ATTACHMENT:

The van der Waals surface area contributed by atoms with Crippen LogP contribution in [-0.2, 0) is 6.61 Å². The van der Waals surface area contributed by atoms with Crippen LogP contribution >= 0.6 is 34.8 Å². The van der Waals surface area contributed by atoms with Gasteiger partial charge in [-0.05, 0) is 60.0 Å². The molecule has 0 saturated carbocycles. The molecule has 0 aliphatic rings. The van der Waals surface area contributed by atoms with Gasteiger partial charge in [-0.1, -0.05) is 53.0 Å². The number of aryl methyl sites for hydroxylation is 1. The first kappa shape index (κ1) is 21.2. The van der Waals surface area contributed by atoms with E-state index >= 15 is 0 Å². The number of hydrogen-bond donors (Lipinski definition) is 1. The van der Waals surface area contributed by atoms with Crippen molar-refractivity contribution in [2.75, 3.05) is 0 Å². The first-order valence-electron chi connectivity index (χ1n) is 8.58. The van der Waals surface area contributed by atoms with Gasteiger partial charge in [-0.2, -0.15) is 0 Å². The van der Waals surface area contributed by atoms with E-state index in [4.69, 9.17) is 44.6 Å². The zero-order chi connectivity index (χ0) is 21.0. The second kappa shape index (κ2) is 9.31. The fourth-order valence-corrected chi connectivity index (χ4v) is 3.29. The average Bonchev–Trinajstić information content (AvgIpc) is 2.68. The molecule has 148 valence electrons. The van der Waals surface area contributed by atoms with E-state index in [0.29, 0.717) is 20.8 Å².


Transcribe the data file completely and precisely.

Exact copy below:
The van der Waals surface area contributed by atoms with Crippen LogP contribution in [-0.2, 0) is 6.61 Å². The van der Waals surface area contributed by atoms with Crippen LogP contribution >= 0.6 is 34.8 Å². The van der Waals surface area contributed by atoms with Gasteiger partial charge in [-0.05, 0) is 60.0 Å². The molecule has 0 saturated carbocycles. The molecule has 0 aliphatic rings. The van der Waals surface area contributed by atoms with Gasteiger partial charge in [-0.1, -0.05) is 53.0 Å². The number of aryl methyl sites for hydroxylation is 1. The first kappa shape index (κ1) is 21.2. The van der Waals surface area contributed by atoms with E-state index >= 15 is 0 Å². The number of hydrogen-bond donors (Lipinski definition) is 1. The van der Waals surface area contributed by atoms with Crippen molar-refractivity contribution in [2.75, 3.05) is 0 Å². The first-order valence-electron chi connectivity index (χ1n) is 8.58. The van der Waals surface area contributed by atoms with Gasteiger partial charge in [-0.2, -0.15) is 0 Å². The van der Waals surface area contributed by atoms with E-state index in [4.69, 9.17) is 44.6 Å². The zero-order chi connectivity index (χ0) is 21.0. The second kappa shape index (κ2) is 9.31. The fourth-order valence-corrected chi connectivity index (χ4v) is 3.29. The average Bonchev–Trinajstić information content (AvgIpc) is 2.68. The molecule has 148 valence electrons. The van der Waals surface area contributed by atoms with E-state index in [0.29, 0.717) is 20.8 Å².